An Asteroid Just Barely Missed Earth, Flying Closer Than the Moon
- Author: Essie Rivera Jan 11, 2017,
Jan 11, 2017, 0:05
The asteroid was roughly half the size created to be detected by NEOCam, an infra-red telescope surveying the sky for potentially damaging asteroids that have orbits intersecting with Earth's.
Dubbed 2017 AG3, the near-Earth object (NEO) came close to our planet flying at a proximity equivalent to about half the distance between the Earth and the moon at a speed of 9.9 miles per second. Slooh also said that the asteroid did not only cross earth, but also crossed Venus.
Slooh video also revealed that 2017 AG3 was similar to the asteroid that happened in 2013 in Russia, Chelyabinsk that caused a little damage to buildings.
"This is moving very quickly, very nearby to us", Slooh astronomer Eric Feldman said during a live broadcast of the flyby.
2017 AG3 was approximately big as the meteor that hit Chelyabinsk, Russia in 2013. The Chelyabinsk blast shattered windows and caused minor damage to buildings over a wide area. In that instance, more than 1 000 people were injured. In fact, about 38 more "close approaches" like asteroid 2017 AG3's are expected within the month of January alone, according to NASA's Near Earth Object Program.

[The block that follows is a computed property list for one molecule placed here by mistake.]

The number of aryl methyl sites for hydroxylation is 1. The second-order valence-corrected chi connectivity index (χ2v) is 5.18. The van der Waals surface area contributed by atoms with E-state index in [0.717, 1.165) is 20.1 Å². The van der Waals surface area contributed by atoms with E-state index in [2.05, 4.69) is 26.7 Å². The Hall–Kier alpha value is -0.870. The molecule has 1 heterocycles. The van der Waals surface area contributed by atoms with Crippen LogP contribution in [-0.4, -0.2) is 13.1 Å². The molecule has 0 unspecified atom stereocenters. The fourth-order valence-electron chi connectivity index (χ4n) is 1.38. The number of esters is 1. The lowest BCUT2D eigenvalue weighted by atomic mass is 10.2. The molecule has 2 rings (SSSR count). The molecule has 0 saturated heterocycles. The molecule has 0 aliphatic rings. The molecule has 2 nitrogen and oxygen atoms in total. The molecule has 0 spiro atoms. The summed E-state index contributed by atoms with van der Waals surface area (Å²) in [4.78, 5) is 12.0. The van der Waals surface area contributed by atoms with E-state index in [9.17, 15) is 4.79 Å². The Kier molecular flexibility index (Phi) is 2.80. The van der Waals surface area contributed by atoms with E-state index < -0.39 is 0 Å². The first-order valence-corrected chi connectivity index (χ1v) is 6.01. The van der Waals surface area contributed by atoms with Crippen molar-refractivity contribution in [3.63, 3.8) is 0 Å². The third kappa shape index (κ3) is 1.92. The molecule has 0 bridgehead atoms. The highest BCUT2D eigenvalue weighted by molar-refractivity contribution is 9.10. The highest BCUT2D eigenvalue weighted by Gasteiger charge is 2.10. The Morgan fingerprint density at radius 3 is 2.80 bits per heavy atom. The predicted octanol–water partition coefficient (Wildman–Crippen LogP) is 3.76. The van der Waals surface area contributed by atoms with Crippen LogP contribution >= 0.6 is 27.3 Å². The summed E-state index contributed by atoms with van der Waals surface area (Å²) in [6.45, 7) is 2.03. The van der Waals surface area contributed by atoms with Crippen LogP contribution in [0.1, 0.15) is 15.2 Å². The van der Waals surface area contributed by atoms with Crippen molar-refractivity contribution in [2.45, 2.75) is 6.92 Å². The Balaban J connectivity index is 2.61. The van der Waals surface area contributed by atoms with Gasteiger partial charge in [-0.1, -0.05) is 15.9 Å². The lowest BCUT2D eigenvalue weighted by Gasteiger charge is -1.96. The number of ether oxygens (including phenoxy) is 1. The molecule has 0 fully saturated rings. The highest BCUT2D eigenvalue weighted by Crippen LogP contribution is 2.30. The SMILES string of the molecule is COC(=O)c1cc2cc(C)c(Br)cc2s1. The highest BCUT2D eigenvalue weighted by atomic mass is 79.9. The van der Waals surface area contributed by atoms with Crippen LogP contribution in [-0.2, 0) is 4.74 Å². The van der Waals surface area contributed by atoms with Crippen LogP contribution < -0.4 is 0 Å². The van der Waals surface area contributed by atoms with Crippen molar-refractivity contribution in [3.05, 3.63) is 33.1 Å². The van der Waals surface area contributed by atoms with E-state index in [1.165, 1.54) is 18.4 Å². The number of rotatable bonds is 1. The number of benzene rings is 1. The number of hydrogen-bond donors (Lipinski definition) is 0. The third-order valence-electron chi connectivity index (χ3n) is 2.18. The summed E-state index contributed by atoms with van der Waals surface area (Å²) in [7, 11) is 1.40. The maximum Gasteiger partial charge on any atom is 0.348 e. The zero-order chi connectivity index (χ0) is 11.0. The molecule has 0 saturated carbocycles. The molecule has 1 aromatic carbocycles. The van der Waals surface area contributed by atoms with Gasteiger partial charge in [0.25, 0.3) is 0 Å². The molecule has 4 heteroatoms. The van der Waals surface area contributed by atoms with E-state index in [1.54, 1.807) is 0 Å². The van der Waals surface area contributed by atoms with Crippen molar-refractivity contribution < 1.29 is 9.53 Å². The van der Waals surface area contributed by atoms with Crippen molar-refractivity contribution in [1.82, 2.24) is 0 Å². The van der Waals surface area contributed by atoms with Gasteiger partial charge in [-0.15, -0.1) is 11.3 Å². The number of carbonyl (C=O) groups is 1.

Mark Sykes from Planetary Science Institute says that the event was interesting because it occurs so rarely.
The asteroid was discovered by the Catalina Sky Survey, just before it intruded earth orbit.
An illustration of a near-Earth object, or NEO, passing near Earth. We could slam an impactor into an asteroid to change its course while it's still far away or, in a last-ditch scenario, hit it with with a nuke. But unfortunately, NASA has just passed on the full $450 million funding for a telescope called the Near-Earth Object Camera (NEOCam) that would do just that, leaving our asteroid-detecting future uncertain.
Such strikes occur about once every 150 years, according to Purdue.
The asteroid, 2017 AG13, is between 36 and 111 feet long. Millions of asteroids are thought to cruise through space in Earth's neighborhood, and astronomers have detected just 15,000 of them to date.
Although it may be of some use or significance for Earth inhabitants, NASA has refused to fund a mission to spot and predict the entry or approximation of near-Earth objects, which would require sending a specialized satellite to capture and locate them from afar.